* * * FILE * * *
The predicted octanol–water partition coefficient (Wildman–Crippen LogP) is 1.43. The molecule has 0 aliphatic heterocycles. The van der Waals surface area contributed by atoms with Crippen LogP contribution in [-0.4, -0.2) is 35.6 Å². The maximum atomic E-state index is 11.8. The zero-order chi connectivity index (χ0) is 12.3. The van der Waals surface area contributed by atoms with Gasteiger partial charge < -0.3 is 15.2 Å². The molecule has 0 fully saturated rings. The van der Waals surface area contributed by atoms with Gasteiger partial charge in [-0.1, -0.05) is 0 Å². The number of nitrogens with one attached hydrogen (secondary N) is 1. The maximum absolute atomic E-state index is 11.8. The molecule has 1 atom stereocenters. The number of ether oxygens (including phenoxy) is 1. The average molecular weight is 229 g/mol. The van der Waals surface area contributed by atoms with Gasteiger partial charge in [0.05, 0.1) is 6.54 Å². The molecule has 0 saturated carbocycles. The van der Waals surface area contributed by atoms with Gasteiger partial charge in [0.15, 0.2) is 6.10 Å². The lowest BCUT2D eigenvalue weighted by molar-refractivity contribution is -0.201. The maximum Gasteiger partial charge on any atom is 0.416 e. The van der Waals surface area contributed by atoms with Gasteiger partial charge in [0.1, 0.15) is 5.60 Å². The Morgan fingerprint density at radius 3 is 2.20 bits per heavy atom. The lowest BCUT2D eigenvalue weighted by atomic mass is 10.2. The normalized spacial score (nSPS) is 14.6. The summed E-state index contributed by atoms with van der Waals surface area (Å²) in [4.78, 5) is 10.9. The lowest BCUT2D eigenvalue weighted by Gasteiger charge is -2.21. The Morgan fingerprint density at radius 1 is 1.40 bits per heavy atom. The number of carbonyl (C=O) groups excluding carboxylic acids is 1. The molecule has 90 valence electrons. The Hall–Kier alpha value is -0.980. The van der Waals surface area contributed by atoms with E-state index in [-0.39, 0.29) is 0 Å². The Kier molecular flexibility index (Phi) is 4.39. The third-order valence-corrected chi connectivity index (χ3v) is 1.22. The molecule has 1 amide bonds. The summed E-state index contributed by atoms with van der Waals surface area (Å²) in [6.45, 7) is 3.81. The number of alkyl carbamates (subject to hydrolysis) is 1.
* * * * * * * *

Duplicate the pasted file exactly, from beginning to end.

The predicted octanol–water partition coefficient (Wildman–Crippen LogP) is 1.43. The molecule has 0 aliphatic heterocycles. The van der Waals surface area contributed by atoms with Crippen LogP contribution in [-0.4, -0.2) is 35.6 Å². The maximum atomic E-state index is 11.8. The zero-order chi connectivity index (χ0) is 12.3. The van der Waals surface area contributed by atoms with Gasteiger partial charge < -0.3 is 15.2 Å². The molecule has 0 fully saturated rings. The van der Waals surface area contributed by atoms with Gasteiger partial charge in [-0.1, -0.05) is 0 Å². The number of nitrogens with one attached hydrogen (secondary N) is 1. The maximum absolute atomic E-state index is 11.8. The molecule has 1 atom stereocenters. The number of ether oxygens (including phenoxy) is 1. The average molecular weight is 229 g/mol. The van der Waals surface area contributed by atoms with Gasteiger partial charge in [0.05, 0.1) is 6.54 Å². The molecule has 0 saturated carbocycles. The van der Waals surface area contributed by atoms with Gasteiger partial charge in [0.15, 0.2) is 6.10 Å². The lowest BCUT2D eigenvalue weighted by molar-refractivity contribution is -0.201. The maximum Gasteiger partial charge on any atom is 0.416 e. The van der Waals surface area contributed by atoms with Gasteiger partial charge in [0.1, 0.15) is 5.60 Å². The Morgan fingerprint density at radius 3 is 2.20 bits per heavy atom. The lowest BCUT2D eigenvalue weighted by atomic mass is 10.2. The normalized spacial score (nSPS) is 14.6. The summed E-state index contributed by atoms with van der Waals surface area (Å²) in [4.78, 5) is 10.9. The lowest BCUT2D eigenvalue weighted by Gasteiger charge is -2.21. The Morgan fingerprint density at radius 1 is 1.40 bits per heavy atom. The number of carbonyl (C=O) groups excluding carboxylic acids is 1. The molecule has 90 valence electrons. The Hall–Kier alpha value is -0.980. The van der Waals surface area contributed by atoms with E-state index in [-0.39, 0.29) is 0 Å². The Kier molecular flexibility index (Phi) is 4.39. The third-order valence-corrected chi connectivity index (χ3v) is 1.22. The molecule has 1 amide bonds. The summed E-state index contributed by atoms with van der Waals surface area (Å²) in [6.45, 7) is 3.81. The number of alkyl carbamates (subject to hydrolysis) is 1.